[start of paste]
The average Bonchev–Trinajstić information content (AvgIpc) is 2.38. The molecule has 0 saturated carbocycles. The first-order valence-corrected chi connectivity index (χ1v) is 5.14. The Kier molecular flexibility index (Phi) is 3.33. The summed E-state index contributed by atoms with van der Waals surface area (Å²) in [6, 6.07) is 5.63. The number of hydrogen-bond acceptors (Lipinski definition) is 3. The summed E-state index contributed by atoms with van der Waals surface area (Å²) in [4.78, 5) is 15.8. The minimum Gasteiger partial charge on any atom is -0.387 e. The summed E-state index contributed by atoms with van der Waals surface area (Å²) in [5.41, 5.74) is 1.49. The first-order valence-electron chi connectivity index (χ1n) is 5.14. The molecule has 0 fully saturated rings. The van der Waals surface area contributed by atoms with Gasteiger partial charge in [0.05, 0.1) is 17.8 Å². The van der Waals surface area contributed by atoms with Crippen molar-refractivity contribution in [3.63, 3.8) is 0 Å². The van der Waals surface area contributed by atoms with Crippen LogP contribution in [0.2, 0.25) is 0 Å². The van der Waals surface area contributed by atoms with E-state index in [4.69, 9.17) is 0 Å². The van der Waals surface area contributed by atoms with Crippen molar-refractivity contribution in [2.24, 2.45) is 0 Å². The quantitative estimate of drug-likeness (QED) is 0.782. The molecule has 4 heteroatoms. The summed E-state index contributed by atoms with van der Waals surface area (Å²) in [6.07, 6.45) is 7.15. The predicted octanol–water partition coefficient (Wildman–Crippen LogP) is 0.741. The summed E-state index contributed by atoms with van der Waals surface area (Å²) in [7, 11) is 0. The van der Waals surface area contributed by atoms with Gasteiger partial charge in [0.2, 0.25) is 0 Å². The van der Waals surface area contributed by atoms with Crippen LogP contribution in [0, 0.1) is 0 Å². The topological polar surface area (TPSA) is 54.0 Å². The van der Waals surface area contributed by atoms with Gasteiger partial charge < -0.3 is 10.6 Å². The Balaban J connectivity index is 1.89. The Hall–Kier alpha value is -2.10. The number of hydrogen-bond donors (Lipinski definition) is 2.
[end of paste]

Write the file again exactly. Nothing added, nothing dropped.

The average Bonchev–Trinajstić information content (AvgIpc) is 2.38. The molecule has 0 saturated carbocycles. The first-order valence-corrected chi connectivity index (χ1v) is 5.14. The Kier molecular flexibility index (Phi) is 3.33. The summed E-state index contributed by atoms with van der Waals surface area (Å²) in [6, 6.07) is 5.63. The number of hydrogen-bond acceptors (Lipinski definition) is 3. The summed E-state index contributed by atoms with van der Waals surface area (Å²) in [4.78, 5) is 15.8. The minimum Gasteiger partial charge on any atom is -0.387 e. The summed E-state index contributed by atoms with van der Waals surface area (Å²) in [5.41, 5.74) is 1.49. The first-order valence-electron chi connectivity index (χ1n) is 5.14. The molecule has 0 fully saturated rings. The van der Waals surface area contributed by atoms with Gasteiger partial charge in [0.05, 0.1) is 17.8 Å². The van der Waals surface area contributed by atoms with Crippen molar-refractivity contribution in [3.63, 3.8) is 0 Å². The van der Waals surface area contributed by atoms with Crippen LogP contribution in [0.2, 0.25) is 0 Å². The van der Waals surface area contributed by atoms with E-state index in [4.69, 9.17) is 0 Å². The van der Waals surface area contributed by atoms with Crippen molar-refractivity contribution in [2.24, 2.45) is 0 Å². The quantitative estimate of drug-likeness (QED) is 0.782. The molecule has 4 heteroatoms. The summed E-state index contributed by atoms with van der Waals surface area (Å²) in [6.07, 6.45) is 7.15. The predicted octanol–water partition coefficient (Wildman–Crippen LogP) is 0.741. The summed E-state index contributed by atoms with van der Waals surface area (Å²) in [7, 11) is 0. The van der Waals surface area contributed by atoms with Gasteiger partial charge in [0.2, 0.25) is 0 Å². The van der Waals surface area contributed by atoms with Crippen LogP contribution in [0, 0.1) is 0 Å². The topological polar surface area (TPSA) is 54.0 Å². The van der Waals surface area contributed by atoms with Gasteiger partial charge < -0.3 is 10.6 Å². The Balaban J connectivity index is 1.89. The Hall–Kier alpha value is -2.10. The number of hydrogen-bond donors (Lipinski definition) is 2.